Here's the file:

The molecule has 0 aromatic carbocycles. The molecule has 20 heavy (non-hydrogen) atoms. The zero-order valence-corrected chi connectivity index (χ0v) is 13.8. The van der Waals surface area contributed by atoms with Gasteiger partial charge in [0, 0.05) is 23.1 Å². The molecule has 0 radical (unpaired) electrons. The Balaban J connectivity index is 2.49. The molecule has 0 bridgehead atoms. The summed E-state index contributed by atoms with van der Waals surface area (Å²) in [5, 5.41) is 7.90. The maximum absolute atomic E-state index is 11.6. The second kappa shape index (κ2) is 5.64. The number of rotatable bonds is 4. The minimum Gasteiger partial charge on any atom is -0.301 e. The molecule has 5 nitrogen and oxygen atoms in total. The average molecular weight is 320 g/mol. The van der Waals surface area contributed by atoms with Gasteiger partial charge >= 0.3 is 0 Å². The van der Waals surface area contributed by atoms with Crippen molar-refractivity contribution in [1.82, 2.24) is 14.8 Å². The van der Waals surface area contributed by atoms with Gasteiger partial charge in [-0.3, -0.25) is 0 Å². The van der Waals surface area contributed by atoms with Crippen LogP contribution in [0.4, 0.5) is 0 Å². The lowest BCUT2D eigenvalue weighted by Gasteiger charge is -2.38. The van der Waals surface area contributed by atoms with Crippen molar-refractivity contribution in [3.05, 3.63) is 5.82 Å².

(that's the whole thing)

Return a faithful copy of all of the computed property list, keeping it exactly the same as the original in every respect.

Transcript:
The molecule has 0 aromatic carbocycles. The molecule has 20 heavy (non-hydrogen) atoms. The zero-order valence-corrected chi connectivity index (χ0v) is 13.8. The van der Waals surface area contributed by atoms with Gasteiger partial charge in [0, 0.05) is 23.1 Å². The molecule has 0 radical (unpaired) electrons. The Balaban J connectivity index is 2.49. The molecule has 0 bridgehead atoms. The summed E-state index contributed by atoms with van der Waals surface area (Å²) in [5, 5.41) is 7.90. The maximum absolute atomic E-state index is 11.6. The second kappa shape index (κ2) is 5.64. The number of rotatable bonds is 4. The minimum Gasteiger partial charge on any atom is -0.301 e. The molecule has 5 nitrogen and oxygen atoms in total. The average molecular weight is 320 g/mol. The van der Waals surface area contributed by atoms with Gasteiger partial charge >= 0.3 is 0 Å². The van der Waals surface area contributed by atoms with Crippen molar-refractivity contribution in [1.82, 2.24) is 14.8 Å². The van der Waals surface area contributed by atoms with Gasteiger partial charge in [-0.3, -0.25) is 0 Å². The van der Waals surface area contributed by atoms with Crippen LogP contribution in [0.4, 0.5) is 0 Å². The lowest BCUT2D eigenvalue weighted by Gasteiger charge is -2.38. The van der Waals surface area contributed by atoms with Crippen molar-refractivity contribution in [3.05, 3.63) is 5.82 Å².